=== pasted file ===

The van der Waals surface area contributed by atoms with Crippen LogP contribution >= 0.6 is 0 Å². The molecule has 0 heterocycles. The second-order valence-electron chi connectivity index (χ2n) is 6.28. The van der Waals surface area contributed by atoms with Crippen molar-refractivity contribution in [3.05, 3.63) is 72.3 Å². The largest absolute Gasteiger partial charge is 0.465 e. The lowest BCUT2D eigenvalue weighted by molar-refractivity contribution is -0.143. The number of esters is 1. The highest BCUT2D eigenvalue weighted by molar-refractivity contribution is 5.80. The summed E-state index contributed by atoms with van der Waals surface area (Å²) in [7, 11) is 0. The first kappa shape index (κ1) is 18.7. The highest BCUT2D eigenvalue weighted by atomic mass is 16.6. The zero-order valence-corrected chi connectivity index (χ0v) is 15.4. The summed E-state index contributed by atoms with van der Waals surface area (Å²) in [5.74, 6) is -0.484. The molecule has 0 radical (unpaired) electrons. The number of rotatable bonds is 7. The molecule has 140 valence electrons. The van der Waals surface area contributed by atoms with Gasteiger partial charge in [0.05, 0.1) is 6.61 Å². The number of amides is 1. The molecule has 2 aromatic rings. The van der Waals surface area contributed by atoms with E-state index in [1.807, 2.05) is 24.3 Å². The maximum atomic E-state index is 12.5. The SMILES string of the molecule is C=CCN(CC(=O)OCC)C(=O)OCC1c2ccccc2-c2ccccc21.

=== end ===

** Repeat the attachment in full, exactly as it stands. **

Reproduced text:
The van der Waals surface area contributed by atoms with Crippen LogP contribution >= 0.6 is 0 Å². The molecule has 0 heterocycles. The second-order valence-electron chi connectivity index (χ2n) is 6.28. The van der Waals surface area contributed by atoms with Crippen molar-refractivity contribution in [3.05, 3.63) is 72.3 Å². The largest absolute Gasteiger partial charge is 0.465 e. The lowest BCUT2D eigenvalue weighted by molar-refractivity contribution is -0.143. The number of esters is 1. The highest BCUT2D eigenvalue weighted by molar-refractivity contribution is 5.80. The summed E-state index contributed by atoms with van der Waals surface area (Å²) in [7, 11) is 0. The first kappa shape index (κ1) is 18.7. The highest BCUT2D eigenvalue weighted by atomic mass is 16.6. The zero-order valence-corrected chi connectivity index (χ0v) is 15.4. The summed E-state index contributed by atoms with van der Waals surface area (Å²) in [5.74, 6) is -0.484. The molecule has 0 radical (unpaired) electrons. The number of rotatable bonds is 7. The molecule has 140 valence electrons. The van der Waals surface area contributed by atoms with Gasteiger partial charge in [0.05, 0.1) is 6.61 Å². The number of amides is 1. The molecule has 2 aromatic rings. The van der Waals surface area contributed by atoms with E-state index in [1.807, 2.05) is 24.3 Å². The maximum atomic E-state index is 12.5. The SMILES string of the molecule is C=CCN(CC(=O)OCC)C(=O)OCC1c2ccccc2-c2ccccc21.